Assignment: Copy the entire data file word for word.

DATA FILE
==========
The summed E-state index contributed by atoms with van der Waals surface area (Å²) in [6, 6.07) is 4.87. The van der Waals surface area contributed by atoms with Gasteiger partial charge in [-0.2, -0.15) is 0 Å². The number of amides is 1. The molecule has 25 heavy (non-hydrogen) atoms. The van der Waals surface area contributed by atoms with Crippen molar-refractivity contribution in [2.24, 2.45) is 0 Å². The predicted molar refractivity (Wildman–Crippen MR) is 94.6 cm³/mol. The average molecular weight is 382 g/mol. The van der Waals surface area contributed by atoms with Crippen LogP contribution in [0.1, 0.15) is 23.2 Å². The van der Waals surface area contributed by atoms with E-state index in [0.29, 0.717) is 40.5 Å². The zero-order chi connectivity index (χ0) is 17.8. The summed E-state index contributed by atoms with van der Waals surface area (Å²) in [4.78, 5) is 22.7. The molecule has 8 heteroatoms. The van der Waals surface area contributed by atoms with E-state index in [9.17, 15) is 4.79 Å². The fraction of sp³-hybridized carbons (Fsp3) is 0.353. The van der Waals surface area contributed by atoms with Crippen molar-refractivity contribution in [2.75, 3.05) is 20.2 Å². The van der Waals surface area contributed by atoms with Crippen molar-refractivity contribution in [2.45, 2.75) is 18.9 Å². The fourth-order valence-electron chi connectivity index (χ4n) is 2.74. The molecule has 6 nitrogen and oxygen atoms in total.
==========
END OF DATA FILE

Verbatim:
The summed E-state index contributed by atoms with van der Waals surface area (Å²) in [6, 6.07) is 4.87. The van der Waals surface area contributed by atoms with Gasteiger partial charge in [-0.2, -0.15) is 0 Å². The number of amides is 1. The molecule has 25 heavy (non-hydrogen) atoms. The van der Waals surface area contributed by atoms with Crippen molar-refractivity contribution in [2.24, 2.45) is 0 Å². The predicted molar refractivity (Wildman–Crippen MR) is 94.6 cm³/mol. The average molecular weight is 382 g/mol. The van der Waals surface area contributed by atoms with Crippen LogP contribution in [0.1, 0.15) is 23.2 Å². The van der Waals surface area contributed by atoms with E-state index in [0.29, 0.717) is 40.5 Å². The zero-order chi connectivity index (χ0) is 17.8. The summed E-state index contributed by atoms with van der Waals surface area (Å²) in [4.78, 5) is 22.7. The molecule has 8 heteroatoms. The van der Waals surface area contributed by atoms with E-state index in [9.17, 15) is 4.79 Å². The fraction of sp³-hybridized carbons (Fsp3) is 0.353. The van der Waals surface area contributed by atoms with Crippen molar-refractivity contribution in [2.75, 3.05) is 20.2 Å². The van der Waals surface area contributed by atoms with Crippen molar-refractivity contribution in [2.45, 2.75) is 18.9 Å². The fourth-order valence-electron chi connectivity index (χ4n) is 2.74. The molecule has 6 nitrogen and oxygen atoms in total.